There's outrage among some parents who say they're getting letters from their children's schools stating their kids are too fat.
And, it's not just families of kids considered obese receiving letters informing them of their kids body mass index. Parents of the underweight are also getting a visit from the postman, and while some healthcare professionals and some parents welcome this information, others don't.
Brian Anthony R.D. of Sarasota Memorial Hospital said, "I can see the concern with obesity being such an epidemic thing right now that they're really trying to get parents involved with it." He explained, "The body mass index is a good indicator of the amount of fat a person carries on their body, it's a ratio of height to weight put in to a formula that comes up with a number that will put your child in a percentile."
The letters, sent out to grades, 1, 3, 6 and 9 inform parents of children falling far above or below normal levels of their child's BMI numbers, which are based on the size, age and gender of the child.
Although the information is confidential, some including mother of three, Bianca Lawrence say this may not be the best way to get the message out. "If you and your pediatrician have a plan for your child's health and development," she said, "then maybe its not something that the school necessarily needs to be worried about." said Lawrence.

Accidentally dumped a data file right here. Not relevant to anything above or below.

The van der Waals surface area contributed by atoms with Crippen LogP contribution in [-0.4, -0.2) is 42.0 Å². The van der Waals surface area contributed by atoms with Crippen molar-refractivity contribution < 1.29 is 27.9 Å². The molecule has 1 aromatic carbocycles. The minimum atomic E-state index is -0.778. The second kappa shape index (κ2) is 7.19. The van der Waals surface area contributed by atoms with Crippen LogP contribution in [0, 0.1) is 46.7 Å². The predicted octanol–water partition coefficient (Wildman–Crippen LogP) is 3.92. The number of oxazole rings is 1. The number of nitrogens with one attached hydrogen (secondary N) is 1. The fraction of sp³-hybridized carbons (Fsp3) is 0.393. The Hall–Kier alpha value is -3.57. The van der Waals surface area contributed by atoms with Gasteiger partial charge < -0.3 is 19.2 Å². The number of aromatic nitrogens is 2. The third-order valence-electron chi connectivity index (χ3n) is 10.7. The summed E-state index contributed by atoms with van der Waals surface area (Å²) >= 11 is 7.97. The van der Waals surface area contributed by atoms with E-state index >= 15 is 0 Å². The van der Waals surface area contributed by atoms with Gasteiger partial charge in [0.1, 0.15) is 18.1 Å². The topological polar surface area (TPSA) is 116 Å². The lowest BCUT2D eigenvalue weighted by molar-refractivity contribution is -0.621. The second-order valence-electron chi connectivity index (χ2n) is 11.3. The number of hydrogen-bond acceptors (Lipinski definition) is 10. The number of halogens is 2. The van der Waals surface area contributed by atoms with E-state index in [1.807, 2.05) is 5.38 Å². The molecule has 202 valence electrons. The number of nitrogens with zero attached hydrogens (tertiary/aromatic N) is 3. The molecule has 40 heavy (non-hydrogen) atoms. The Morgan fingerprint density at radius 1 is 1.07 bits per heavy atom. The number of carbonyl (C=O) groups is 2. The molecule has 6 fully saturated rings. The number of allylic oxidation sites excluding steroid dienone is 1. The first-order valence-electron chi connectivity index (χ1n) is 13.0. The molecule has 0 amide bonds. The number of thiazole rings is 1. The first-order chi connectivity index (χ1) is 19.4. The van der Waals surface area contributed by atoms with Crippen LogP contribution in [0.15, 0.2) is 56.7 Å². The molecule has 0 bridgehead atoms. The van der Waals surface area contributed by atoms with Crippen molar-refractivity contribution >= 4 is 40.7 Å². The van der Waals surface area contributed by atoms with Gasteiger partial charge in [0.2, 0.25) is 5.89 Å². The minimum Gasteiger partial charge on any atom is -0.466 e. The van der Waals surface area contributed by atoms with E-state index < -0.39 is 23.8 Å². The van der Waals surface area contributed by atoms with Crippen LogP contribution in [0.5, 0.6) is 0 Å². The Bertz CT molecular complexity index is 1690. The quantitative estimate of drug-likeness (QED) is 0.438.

Michelle Kapreillian of Forty Carrots Family Center in Sarasota said, focusing on healthy habits for your children is really how you have to start and sometimes that includes looking at your whole family. "I recognize that the government is probably trying hard to encourage families to teach their children healthy habits, I'm not quite sure that sending a letter home to the families in that way is the best way to go about it."
There may be esteem issues if the child finds they are the recipient of a letter, which could cautioned Kapreillian also lead to other concerns if the information falls into the wrong hands. "If other children know about another child's body mass index that it might be a lot higher or a lot lower than someone else's, it could contribute to some bullying aspects."
Rebecca Lockwood, Preschool Director of Forty Carrots said, "We're not a one size fits all world so children can eat the same thing and it can affect their bodies differently so its really important to focus on healthy lifestyle, healthy choices rather than specifics of weight or what the scale says."
There are options for parents that prefer their child not to participate in the BMI testing, all they have to do is fill out an opt-out letter.